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Sustainable Prosperity in the New Economy?

Business Organization and High-Tech Employment in the United States

William Lazonick

Publication Year: 2009

Lazonick explores the origins of the new era of employment insecurity and income inequality, and considers what governments, businesses, and individuals can do about it. He also asks whether the United States can refashion its high-tech business model to generate stable and equitable economic growth.

Published by: W.E. Upjohn Institute

Title page

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Copyright page

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Dedication

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pp. v-

Contents

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pp. vii-viii

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Preface

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pp. xiii-xviii

As I write this preface in March 2009, the United States is in the midst of the worst economic crisis since the Great Depression. The Obama administration has established a massive stimulus package to get the economy back on track. As I show in this book, however, there are fundamental problems with the U.S. economy that predate...

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1 - What is New, and Permanent, about the "New Economy"?

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pp. 1-38

The Internet boom of the last half of the 1990s seemed to herald the arrival of a “New Economy” with its promise that, after the stagnation of the early 1990s, innovation in information and communication technologies (ICT) would regenerate economic prosperity. The sharp economic downturn in 2001–2002 called into...

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2 - The Rise of the New Economy Business Model

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pp. 39-80

Technologies that were discovered and developed by Old Economy corporations provided the essential foundations for the rise of the New Economy in ICT. During the post–World War II decades, AT&T, a regulated monopoly since 1913, dominated the communications industry. A U.S. government antitrust...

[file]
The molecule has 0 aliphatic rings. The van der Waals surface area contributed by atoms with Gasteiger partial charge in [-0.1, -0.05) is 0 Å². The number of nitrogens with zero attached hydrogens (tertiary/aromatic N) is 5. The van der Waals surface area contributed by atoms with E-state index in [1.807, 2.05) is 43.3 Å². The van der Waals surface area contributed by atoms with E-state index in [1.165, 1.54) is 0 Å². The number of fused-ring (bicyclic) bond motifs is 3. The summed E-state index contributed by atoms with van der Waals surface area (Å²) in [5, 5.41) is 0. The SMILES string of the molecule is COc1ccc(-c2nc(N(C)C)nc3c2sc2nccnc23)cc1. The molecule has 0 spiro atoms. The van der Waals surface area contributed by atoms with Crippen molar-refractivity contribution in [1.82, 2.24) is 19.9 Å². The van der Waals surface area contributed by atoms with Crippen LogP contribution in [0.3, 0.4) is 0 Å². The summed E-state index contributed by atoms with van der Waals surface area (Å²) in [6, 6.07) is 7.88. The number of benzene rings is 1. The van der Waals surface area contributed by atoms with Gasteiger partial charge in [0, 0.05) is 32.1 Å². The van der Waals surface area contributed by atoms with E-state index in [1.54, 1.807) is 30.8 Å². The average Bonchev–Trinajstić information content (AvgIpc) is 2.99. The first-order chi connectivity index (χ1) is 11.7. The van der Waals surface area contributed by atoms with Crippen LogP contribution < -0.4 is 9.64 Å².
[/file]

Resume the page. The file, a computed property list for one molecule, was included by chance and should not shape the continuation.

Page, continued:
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3 - The Demise of the Old Economy Business Model

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pp. 81-114

In the 1970s, even before the rise of NEBM, the postwar era of employment security at U.S. industrial corporations had begun to change (see Lazonick 2004a). Corporations that had acquired too many companies in too many unrelated lines of business in the conglomerate movement of the 1960s became...

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4 - Pensions and Unions in the New Economy

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pp. 115-148

The rise of NEBM and the demise of OEBM meant the end of employment relations based on careers with one company. In the post– World War II decades, such employment relations provided the fundamental foundation for stable and equitable growth in the U.S. economy. A “back-loaded” defined-benefit (DB) pension plan that rewarded years of service with the company ensured...

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5 - Globalization of the High-Tech Labor Force

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pp. 149-196

By the 2000s, employment relations in U.S. ICT industries had changed dramatically from those that had prevailed into the 1980s. The interfirm mobility of labor, facilitated by industry standards as opposed to proprietary standards, and the vertical specialization of the value chain, including the outsourcing...

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6 - The Quest for Shareholder Value

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pp. 197-248

The globalization of the ICT labor force need not necessarily create employment problems for members of the U.S. ICT labor force. A nation such as the United States is in a prime position to both contribute to and gain from globalization. With taxpayers’ money, the U.S. government has supported, and continues to...

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7 - Prospects for Sustainable Prosperity

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pp. 249-280

Driven by the microelectronics revolution, the United States has been a highly innovative economy over the past three decades. The resultant economic growth, however, has been unstable, and the distribution of income has become significantly more unequal. In this book, I have shown that the change from...

References

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pp. 281-330

The Author

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pp. 331-332

Index

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pp. 333-355

About the Institute

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pp. 357-


E-ISBN-13: 9780880994330
E-ISBN-10: 0880994339
Print-ISBN-13: 9780880993500
Print-ISBN-10: 0880993502

Page Count: 357
Publication Year: 2009

Edition: First

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Subject Headings

  • Information technology -- Economic aspects -- United States.
  • High technology industries -- United States.
  • Labor market -- United States.
  • Economic development -- United States.
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